Electricity drives every aspect of our daily lives.

Whether it’s to keep the lights in our homes on, to heat up water, or to refrigerate our food, electricity provides the foundation for our basic functions.

Without it, we wouldn’t be able to perform simple tasks like making coffee or taking a hot shower.

And up until recently, many people in the United States took electrical power for granted. But power outages due to excessive weather are happening in places like Texas.

That’s because when too much demand is placed on power grids, existing power supplies are stretched too thin. Things start shutting down. We talked about that on Thursday.

We also examined America’s current factory boom and how it plays a part in the increased demand for energy. 

Today, we’ll dive deeper into how new factories are creating more strain on the power grid system… and what that means for your money.

Increased Energy Demands

Many areas across the country are building factories at a rate not seen in a generation.

That includes places like the U.S. Mountain West, the Midwest, and parts of the Southeast. Just this April, more than $3.2 billion worth of new manufacturing construction projects were underway in the Mountain and West South-Central regions.


All of these new factories coming online share one thing in common. They need access to reliable energy.

But if the grid gets overwhelmed by new power loads, then energy demand will exceed supply, and power outages can occur.

That’s where “load forecasts” come in…

Power Load Forecasts for New Factories

Regular readers know I spend a lot of time meeting with industry leaders to stay ahead in the market.

And my high-level contact in the energy space is a man I call Mr. Electricity. He has worked for five decades on consumer and industrial energy projects. And according to him, the new factories coming online in the middle of America are all focused on energy and cost.

“We are still seeing much activity in the Midwest,” he told me behind the scenes. “It’s mostly manufacturing projects related to EVs, renewable energy, and hydrogen, [plus] several data center projects. So we do rate analyses to help potential new customers evaluate future operating costs, and they incorporate this data into a larger site location cost analysis.”

He revealed that one of the most pressing topics in the electricity industry is how to accurately forecast something called “loads” for power grids.

The analysis boils down to “load calculations.” These enable factories that rely on a large amount of power to operate more efficiently and save money.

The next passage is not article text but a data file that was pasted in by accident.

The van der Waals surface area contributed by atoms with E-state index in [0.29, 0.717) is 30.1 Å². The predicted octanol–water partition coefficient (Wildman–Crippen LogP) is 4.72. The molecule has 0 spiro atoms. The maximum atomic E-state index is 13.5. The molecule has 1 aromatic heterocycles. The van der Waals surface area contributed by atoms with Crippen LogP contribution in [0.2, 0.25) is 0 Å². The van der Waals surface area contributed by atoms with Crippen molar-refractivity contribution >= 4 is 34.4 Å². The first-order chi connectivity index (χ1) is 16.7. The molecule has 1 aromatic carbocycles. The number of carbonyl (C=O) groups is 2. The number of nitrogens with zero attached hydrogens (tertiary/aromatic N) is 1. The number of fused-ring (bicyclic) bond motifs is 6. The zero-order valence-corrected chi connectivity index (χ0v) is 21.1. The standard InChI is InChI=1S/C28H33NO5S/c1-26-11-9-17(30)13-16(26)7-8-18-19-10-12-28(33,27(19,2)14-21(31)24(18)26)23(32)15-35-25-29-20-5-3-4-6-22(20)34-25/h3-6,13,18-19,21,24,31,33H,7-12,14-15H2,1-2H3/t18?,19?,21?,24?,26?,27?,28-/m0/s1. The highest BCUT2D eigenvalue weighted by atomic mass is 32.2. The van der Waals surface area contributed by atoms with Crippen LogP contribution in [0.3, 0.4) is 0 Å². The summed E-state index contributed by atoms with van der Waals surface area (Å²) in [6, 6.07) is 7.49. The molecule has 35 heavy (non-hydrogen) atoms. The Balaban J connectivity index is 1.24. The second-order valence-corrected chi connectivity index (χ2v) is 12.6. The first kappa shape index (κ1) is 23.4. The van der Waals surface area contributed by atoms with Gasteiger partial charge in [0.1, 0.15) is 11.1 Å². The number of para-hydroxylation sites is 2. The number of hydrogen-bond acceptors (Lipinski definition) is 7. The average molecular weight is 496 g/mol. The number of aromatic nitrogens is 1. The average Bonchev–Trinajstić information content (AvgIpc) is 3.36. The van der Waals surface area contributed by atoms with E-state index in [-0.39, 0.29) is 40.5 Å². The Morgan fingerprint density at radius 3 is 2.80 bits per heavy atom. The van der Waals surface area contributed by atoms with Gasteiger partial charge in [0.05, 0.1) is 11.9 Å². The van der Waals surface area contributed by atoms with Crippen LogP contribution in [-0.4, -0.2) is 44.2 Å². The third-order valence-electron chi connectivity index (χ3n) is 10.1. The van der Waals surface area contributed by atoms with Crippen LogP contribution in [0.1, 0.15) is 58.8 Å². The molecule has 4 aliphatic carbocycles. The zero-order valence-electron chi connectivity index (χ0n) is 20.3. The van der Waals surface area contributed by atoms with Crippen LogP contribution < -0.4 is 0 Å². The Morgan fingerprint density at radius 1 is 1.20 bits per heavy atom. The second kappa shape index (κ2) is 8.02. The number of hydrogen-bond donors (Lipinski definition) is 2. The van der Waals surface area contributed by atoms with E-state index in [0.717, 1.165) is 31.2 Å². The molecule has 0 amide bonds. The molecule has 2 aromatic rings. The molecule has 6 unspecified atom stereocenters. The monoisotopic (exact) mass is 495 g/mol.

The more accurate the load forecast, the easier it is for factories to compute the real impact their electrical equipment and systems will have.

And the more factories in an area, the more important it is for each one to balance existing supply with its unique demands.

The Race to the Grid

Rapid digitalization, requirements for decarbonization, and electrification have all been on the rise. This has unleashed a “race to the grid” in certain parts of the country.

As a result, factories are competing for power. They must compute their power needs, or load, as efficiently as possible to do that.

If businesses underestimate their load, it can lead to electrical equipment failure, engineering backlogs, and transmission and capacity constraints.

That’s why forecasted electrical loads, including mechanical equipment for operations and production, must be accurate. Too much of an error could impact business margins. It could be the difference between being profitable and going under.

Simply put, big factories can’t just set up shop and plug in. First, they need to figure out how to access the existing grid.

Now, the “race to the grid” can lead to energy companies charging more for electricity. If you take a look at your electricity bills in the summer months, you’ll see this direct relationship.

It’s because you, your neighbor, the Starbucks near you, and the supermarkets are all using more energy to cool their spaces. So imagine how much extra you might have to pay if another large, new factory entered your area.

What You Can Do to Stay Ahead

The manufacturing boom in the heartland shows no signs of letting up. And the energy demands to power it will only increase.

But there’s a silver lining to this story…

Energy companies are benefitting from the increased demand for power. In fact, energy stocks outperformed the broader U.S. stock market in 2022.

To profit from the energy and factory boom, consider investing in the Vanguard Energy Index Fund ETF (or VDE). This fund tracks the performance of the MSCI US Investable Market Energy 25/50 Index, which is a multi-cap collection of energy companies powering America’s reindustrialization.



Nomi Prins
Editor, Inside Wall Street with Nomi Prins

P.S. While investing in an exchange-traded fund (ETF) provides broad exposure to the energy trend, individual names offer greater upside.

That’s why I set out to meet with both political contacts and industry leaders. And after many conversations, I discovered one of the biggest opportunities of 2023.

It’s a tiny, $2 firm that has just been granted a virtual monopoly over an entire $1 trillion energy subsector.

For more details, make sure you watch this video presentation I put together.